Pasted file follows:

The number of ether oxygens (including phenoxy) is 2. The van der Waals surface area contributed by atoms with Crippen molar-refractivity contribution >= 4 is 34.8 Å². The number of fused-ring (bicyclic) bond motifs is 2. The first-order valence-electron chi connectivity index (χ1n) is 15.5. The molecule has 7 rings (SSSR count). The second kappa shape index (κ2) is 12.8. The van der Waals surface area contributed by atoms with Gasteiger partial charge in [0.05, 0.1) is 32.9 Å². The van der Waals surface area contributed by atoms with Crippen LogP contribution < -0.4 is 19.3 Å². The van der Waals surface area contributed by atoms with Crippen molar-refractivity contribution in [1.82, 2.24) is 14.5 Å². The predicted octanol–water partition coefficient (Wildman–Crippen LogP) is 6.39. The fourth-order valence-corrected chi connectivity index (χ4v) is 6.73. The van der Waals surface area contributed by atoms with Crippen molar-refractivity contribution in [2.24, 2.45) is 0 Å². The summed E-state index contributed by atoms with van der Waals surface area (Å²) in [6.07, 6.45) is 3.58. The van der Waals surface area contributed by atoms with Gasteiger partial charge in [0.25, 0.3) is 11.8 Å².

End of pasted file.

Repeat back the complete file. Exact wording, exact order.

The number of ether oxygens (including phenoxy) is 2. The van der Waals surface area contributed by atoms with Crippen molar-refractivity contribution >= 4 is 34.8 Å². The number of fused-ring (bicyclic) bond motifs is 2. The first-order valence-electron chi connectivity index (χ1n) is 15.5. The molecule has 7 rings (SSSR count). The second kappa shape index (κ2) is 12.8. The van der Waals surface area contributed by atoms with Gasteiger partial charge in [0.05, 0.1) is 32.9 Å². The van der Waals surface area contributed by atoms with Crippen LogP contribution < -0.4 is 19.3 Å². The van der Waals surface area contributed by atoms with Crippen molar-refractivity contribution in [1.82, 2.24) is 14.5 Å². The predicted octanol–water partition coefficient (Wildman–Crippen LogP) is 6.39. The fourth-order valence-corrected chi connectivity index (χ4v) is 6.73. The van der Waals surface area contributed by atoms with Crippen molar-refractivity contribution in [2.24, 2.45) is 0 Å². The summed E-state index contributed by atoms with van der Waals surface area (Å²) in [6.07, 6.45) is 3.58. The van der Waals surface area contributed by atoms with Gasteiger partial charge in [0.25, 0.3) is 11.8 Å².